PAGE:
User-community vs. Open-source.
I absolutely hate Open-source software. Yet I love User-community add-ons. On the surface these look like opposing statements; for me, they are not.
With any User Community, super-users and an informal pecking order of quality will emerge. Open-source work often doesn't put a series of names up, alias or real. Nor does contribution stand alone upon its own merits but instead can get partially over-written without oversight nor solid permission.
Commercial software can become bad enough with bloat issues, ill-advised revisions, and programming bugs. I find (IMO) open source programs only exasperate those faults. What's really a shame is whenever a quality program - often created by one person or a close team, gets abandoned and later built upon by lesser talented people. Sure they always mean well (according to statement, at least) but proof is - as they say - in the pudding.
Updating, and assuming ownership, of a former entire program is different than merely contributing. It takes a special and a light touch to be able to honour pre-existing originality and intentions, while freshly developing modern-era modification. Observe the multitude of Bible translations; thousands of years and yet these still continue on.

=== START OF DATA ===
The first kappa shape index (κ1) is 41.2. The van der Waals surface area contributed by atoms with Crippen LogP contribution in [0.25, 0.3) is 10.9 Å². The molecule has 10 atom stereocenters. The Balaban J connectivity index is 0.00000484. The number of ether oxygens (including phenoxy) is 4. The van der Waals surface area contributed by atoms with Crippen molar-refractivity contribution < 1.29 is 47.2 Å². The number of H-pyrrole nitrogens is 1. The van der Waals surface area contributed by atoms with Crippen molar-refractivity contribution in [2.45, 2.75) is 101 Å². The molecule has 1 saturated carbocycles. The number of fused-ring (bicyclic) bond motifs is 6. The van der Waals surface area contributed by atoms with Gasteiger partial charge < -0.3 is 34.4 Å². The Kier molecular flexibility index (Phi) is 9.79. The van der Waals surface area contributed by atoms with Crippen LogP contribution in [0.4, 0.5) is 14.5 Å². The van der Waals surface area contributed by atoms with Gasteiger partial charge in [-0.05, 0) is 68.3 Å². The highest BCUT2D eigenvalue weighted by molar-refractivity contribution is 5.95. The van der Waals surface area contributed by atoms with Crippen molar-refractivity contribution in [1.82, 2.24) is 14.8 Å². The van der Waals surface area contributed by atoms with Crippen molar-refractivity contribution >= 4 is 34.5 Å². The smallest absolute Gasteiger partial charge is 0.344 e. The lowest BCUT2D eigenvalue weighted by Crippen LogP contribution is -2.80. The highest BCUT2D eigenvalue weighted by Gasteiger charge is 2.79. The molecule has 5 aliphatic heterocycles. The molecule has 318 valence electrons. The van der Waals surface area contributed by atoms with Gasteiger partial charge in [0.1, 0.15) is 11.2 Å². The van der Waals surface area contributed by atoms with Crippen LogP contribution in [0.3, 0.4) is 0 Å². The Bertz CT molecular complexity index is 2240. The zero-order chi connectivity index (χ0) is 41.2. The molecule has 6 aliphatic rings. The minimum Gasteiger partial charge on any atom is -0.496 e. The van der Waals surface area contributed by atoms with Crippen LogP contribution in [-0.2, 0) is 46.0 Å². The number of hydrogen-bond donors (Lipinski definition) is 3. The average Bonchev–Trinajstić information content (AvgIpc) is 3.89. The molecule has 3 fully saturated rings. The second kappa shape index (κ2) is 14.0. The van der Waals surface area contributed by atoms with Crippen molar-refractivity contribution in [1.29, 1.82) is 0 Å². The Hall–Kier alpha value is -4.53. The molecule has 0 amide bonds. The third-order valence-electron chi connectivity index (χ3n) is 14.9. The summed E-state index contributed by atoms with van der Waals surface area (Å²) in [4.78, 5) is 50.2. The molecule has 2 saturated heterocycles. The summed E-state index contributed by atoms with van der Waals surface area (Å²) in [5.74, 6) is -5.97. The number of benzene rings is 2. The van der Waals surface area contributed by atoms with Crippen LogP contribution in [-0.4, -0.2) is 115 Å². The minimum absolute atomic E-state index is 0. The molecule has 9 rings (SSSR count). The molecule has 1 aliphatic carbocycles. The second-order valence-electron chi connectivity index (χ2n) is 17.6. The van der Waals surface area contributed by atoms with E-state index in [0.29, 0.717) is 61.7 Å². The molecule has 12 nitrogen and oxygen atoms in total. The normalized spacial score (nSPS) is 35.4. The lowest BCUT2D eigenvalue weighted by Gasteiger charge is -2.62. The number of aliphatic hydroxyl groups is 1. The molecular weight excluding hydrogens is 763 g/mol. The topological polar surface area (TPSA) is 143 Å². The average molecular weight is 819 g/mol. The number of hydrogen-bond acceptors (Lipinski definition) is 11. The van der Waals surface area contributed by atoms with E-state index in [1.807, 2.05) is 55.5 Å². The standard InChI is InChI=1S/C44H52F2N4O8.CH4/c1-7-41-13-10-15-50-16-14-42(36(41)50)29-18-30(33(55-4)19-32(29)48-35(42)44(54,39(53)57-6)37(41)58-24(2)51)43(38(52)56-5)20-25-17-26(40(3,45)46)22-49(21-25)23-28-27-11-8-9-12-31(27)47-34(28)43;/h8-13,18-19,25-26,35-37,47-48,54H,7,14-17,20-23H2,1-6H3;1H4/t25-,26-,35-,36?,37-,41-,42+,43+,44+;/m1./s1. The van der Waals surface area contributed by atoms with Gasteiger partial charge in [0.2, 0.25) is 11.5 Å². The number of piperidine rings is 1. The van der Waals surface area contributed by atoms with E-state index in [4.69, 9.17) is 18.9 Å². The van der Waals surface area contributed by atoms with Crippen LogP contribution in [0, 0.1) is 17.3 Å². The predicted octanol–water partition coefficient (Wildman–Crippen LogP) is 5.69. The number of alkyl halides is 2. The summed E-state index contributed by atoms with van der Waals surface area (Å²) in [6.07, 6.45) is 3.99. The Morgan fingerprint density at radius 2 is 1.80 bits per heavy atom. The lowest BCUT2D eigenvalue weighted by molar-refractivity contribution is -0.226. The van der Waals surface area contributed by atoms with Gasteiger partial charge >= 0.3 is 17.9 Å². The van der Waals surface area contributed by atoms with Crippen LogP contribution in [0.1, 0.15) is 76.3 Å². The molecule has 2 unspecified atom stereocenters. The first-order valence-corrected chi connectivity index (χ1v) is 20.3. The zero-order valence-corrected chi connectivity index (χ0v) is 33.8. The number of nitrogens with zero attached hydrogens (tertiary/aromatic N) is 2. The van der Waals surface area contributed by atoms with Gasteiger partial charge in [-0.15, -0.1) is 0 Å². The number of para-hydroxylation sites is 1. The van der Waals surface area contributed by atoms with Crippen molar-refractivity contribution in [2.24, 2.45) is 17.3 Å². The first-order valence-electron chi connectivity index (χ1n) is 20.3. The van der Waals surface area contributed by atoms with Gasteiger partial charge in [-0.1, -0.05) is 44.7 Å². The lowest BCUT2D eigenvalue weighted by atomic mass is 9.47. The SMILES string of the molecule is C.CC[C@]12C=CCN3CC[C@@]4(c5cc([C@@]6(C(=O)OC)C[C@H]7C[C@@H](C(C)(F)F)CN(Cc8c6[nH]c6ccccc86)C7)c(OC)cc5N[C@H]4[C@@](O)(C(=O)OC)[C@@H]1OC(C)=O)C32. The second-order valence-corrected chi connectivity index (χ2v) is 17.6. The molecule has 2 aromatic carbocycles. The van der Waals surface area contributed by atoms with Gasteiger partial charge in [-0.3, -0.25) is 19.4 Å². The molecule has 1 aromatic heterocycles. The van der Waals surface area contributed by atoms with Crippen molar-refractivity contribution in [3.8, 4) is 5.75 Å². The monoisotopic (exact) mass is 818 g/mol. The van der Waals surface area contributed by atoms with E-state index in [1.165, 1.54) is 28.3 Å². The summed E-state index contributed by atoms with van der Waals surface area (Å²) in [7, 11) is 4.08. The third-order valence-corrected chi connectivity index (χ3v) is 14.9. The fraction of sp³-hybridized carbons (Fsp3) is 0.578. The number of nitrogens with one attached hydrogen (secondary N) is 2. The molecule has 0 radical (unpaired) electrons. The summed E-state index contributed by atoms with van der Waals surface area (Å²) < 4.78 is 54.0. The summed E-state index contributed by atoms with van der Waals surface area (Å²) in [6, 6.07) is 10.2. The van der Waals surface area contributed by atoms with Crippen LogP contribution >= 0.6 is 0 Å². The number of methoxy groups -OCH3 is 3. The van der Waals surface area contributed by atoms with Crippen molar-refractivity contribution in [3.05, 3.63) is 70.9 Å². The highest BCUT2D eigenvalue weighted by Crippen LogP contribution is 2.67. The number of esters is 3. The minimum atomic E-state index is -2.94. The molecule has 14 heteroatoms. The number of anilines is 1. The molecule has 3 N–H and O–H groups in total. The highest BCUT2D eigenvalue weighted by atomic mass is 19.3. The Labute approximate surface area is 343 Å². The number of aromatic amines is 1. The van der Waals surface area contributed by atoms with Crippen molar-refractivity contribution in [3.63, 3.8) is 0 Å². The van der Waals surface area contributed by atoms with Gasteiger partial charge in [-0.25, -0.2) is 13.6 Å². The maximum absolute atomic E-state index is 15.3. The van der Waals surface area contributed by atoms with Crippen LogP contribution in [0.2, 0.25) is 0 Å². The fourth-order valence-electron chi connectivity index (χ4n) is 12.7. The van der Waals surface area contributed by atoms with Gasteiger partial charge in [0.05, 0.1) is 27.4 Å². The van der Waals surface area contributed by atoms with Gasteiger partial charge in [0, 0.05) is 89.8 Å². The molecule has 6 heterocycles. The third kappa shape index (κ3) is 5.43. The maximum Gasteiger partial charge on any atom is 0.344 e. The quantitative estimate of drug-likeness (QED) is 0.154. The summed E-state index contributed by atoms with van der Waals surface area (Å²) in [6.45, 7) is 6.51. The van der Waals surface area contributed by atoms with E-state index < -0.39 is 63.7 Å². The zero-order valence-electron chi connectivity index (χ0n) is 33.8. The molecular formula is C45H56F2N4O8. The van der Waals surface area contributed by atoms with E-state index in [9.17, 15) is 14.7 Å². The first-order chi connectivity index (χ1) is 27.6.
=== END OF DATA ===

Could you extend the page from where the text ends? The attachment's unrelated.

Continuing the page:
I find that too many people just wish too hard to stamp their name, fame, and reknown, upon anything at all. Especially if it is already mildly successful - when sliding out from contemporary standards. Observe the contemporary Music-CD industry and the remasterings (and loudness wars) of hit albums; few could honestly claim that original recordings were being improved upon.
What brought this topic on? Well, I've been (finally) loading a few stray user-created courses for a 20 year-old game. (Hah, yes it is Dos-based - I have it running with the VDM sound emulation, on XP). My hard drive IS tidy and organized but that doesn't disallow it from still being a packrat or... hoarder's, delight. Meanwhile, just a couple days ago I tried installing a "new" 'open version' of a former utility program. In a word, nope. Nothing wrong happened to the PC, but nothing capable either.